CMake Tests

Last update: 10 Nov 2020 [History] [Edit]

Testing is an important part of software development, this section describes a very simple way to do tests through CMake. Please read up on testing properly after this short introduction, it is an important part of ATLAS software development.


First let’s change directory into source.

cd source

Lets make the configuration a little smarter.

CMake allows you to declare “unit tests” for your code. By convention we tend to put the source files of such tests under the test/ subdirectory in a package.

mkdir MyAnalysis/test

For this exercise let’s create two dummy tests. If you’re looking for inspiration with this, use the following:

#include <iostream>

int main() {
   // Test that basic arithmetics still work:
   if( 1 + 1 == 2 ) {
      std::cout << "Yay!" << std::endl;
      return 0;
   } else {
      std::cout << "Nay." << std::endl;
      return 1;
// Local include(s):
#include "MyAnalysis/MyxAODAnalysis.h"

int main() {

   // Try to instantiate the analysis algorithm. This is more of a compile time check than a runtime one...
   MyxAODAnalysis alg( "Dummy", nullptr );

   return 0;

Please note - if you are using AthAnalysis or any other athena based project, passing a nullptr for the second argument of the constructor of the algorithm will compile but the test will fail because this is not valid.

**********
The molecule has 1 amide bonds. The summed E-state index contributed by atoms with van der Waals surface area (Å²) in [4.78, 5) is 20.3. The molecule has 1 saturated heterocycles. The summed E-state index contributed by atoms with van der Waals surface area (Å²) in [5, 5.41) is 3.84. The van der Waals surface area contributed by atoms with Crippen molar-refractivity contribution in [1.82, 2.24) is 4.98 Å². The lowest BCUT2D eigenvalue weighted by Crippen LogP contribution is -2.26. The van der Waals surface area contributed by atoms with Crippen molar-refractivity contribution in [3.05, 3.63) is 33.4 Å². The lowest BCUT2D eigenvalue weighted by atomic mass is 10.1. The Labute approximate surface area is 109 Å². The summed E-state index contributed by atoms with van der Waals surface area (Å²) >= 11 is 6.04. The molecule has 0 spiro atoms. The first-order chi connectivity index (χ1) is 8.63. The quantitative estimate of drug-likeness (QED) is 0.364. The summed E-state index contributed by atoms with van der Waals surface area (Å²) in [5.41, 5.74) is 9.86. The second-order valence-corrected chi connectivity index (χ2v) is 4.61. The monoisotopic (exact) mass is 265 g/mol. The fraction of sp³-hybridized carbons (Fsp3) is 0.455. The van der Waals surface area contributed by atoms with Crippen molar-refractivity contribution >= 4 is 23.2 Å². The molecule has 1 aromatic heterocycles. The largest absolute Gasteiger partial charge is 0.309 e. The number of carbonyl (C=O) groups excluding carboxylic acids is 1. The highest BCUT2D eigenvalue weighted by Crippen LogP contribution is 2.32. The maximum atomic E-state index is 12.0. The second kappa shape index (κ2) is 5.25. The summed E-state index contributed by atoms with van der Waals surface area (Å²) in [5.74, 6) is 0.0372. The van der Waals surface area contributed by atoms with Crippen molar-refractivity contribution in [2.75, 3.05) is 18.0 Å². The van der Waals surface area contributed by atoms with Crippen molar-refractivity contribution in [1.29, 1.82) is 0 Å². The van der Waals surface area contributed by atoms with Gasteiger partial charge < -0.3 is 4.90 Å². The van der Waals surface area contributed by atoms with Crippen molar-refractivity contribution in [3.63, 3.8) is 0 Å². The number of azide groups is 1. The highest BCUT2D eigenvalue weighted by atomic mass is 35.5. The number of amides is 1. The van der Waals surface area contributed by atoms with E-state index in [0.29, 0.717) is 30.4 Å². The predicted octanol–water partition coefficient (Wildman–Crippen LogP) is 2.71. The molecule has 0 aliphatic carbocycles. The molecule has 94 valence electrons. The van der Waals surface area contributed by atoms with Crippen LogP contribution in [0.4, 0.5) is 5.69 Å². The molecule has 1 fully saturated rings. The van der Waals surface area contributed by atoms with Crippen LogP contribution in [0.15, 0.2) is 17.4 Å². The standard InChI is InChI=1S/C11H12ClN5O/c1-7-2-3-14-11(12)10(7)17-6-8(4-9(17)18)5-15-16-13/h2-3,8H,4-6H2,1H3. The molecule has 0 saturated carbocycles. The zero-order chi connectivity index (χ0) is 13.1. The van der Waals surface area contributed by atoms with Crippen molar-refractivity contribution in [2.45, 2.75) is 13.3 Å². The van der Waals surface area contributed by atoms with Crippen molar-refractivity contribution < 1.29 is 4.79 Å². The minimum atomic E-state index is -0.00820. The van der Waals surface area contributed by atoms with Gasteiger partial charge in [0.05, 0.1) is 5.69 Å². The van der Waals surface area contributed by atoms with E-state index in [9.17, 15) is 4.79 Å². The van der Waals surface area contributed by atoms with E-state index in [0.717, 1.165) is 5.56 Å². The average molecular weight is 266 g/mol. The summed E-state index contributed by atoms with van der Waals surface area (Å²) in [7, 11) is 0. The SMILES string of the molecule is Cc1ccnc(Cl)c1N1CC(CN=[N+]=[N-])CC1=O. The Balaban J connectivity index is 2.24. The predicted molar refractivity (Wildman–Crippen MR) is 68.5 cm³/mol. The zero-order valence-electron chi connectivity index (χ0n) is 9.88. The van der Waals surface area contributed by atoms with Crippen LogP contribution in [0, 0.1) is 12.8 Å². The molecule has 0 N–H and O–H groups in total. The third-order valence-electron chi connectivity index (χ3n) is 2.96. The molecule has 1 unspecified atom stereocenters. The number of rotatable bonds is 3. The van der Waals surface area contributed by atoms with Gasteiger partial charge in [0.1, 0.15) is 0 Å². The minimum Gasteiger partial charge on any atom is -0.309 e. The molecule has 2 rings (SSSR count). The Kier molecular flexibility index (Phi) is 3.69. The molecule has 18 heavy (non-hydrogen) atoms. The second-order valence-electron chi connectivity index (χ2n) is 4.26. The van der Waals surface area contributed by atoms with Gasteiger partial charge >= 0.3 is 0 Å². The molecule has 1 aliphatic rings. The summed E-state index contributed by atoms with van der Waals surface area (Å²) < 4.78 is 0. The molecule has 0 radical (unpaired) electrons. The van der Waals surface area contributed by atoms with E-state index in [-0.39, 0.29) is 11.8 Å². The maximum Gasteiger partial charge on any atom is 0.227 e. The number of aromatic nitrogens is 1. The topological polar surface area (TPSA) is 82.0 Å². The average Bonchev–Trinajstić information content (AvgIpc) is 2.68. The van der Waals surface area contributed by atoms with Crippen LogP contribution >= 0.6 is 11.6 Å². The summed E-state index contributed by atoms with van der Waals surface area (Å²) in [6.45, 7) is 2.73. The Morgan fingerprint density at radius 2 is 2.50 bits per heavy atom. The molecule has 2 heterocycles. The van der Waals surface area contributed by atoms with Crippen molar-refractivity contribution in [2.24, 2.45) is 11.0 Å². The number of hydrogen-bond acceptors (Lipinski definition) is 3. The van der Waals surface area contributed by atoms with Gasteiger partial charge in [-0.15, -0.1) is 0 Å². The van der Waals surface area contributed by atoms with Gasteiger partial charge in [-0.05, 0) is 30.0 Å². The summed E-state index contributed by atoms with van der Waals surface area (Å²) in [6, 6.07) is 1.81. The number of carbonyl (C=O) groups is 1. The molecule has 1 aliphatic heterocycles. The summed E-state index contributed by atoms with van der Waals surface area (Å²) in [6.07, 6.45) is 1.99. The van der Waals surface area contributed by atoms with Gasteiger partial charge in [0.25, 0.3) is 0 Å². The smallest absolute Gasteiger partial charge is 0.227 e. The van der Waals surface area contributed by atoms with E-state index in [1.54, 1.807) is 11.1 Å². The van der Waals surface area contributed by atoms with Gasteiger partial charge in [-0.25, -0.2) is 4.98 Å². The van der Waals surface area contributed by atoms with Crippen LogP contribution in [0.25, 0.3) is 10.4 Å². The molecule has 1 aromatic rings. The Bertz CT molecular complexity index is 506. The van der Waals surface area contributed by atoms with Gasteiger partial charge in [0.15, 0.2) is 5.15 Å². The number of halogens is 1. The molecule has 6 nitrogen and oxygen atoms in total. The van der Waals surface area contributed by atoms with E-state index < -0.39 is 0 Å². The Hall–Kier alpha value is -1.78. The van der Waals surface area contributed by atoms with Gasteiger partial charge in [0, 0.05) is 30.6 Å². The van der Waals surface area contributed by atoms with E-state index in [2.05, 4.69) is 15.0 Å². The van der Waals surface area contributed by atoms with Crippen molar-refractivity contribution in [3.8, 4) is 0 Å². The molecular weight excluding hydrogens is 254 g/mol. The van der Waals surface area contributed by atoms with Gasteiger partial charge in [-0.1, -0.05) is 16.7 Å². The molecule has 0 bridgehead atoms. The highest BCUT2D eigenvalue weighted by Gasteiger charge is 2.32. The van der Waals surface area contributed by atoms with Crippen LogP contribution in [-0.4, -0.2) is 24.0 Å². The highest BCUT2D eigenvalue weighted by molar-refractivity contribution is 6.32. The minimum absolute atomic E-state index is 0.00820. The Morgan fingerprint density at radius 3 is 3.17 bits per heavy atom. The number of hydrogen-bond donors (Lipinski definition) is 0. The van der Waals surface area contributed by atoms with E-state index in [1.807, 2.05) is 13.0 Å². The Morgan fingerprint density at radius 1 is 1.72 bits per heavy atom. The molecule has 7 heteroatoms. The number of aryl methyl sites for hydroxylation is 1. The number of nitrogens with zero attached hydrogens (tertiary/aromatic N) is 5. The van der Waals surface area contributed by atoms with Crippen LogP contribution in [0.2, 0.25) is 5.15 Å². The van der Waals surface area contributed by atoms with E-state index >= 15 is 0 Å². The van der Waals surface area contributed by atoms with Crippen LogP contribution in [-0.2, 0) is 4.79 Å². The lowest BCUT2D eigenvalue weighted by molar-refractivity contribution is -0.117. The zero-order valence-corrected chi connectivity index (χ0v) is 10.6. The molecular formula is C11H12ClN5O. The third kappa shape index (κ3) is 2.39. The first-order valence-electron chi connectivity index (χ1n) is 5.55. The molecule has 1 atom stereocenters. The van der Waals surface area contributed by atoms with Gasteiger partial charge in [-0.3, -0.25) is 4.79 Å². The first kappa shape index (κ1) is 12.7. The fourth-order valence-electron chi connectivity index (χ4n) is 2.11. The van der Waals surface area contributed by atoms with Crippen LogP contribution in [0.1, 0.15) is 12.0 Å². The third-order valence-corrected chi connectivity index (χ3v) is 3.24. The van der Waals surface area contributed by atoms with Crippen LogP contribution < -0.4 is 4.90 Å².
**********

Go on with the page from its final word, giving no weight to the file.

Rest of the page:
Let’s call these MyAnalysis/test/test1.cxx and MyAnalysis/test/test2.cxx respectively. Go ahead, and declare them using two calls to atlas_add_test in MyAnalysis/CMakeLists.txt.


atlas_add_test( test1 SOURCES test/test1.cxx )
atlas_add_test( test2 SOURCES test/test2.cxx LINK_LIBRARIES MyAnalysisLib )

Alternatively, to demonstrate how CMake allows you to write a fair bit of logic into your build configuration, let’s use foreach to do the same, in a bit fancier way.

foreach( _test test1 test2 )
   atlas_add_test( ${_test} SOURCES test/${_test}.cxx LINK_LIBRARIES MyAnalysisLib )

Now build your code

cd ../build
cmake ../source

and then run the tests. Running tests you can do in two different ways.

  • The simplest is to just execute make test. This is a very convenient command, and is usually sufficient when you have just a few, quick tests running.
  • You can also execute CTest by hand. This allows you to tweak in great detail how you want to execute your tests. (And which tests you want to execute.) One very useful command, that you may want to remember, is:
ctest -j 4 --output-on-failure

This would run all of your tests, running up to 4 tests in parallel, printing detailed information about all of the failed tests. (So that you don’t only see that the test failed, but also why it failed.)

  • Give both of these a try, and see what happens. Then try to “break” your tests, and check how a failed test shows up with CTest.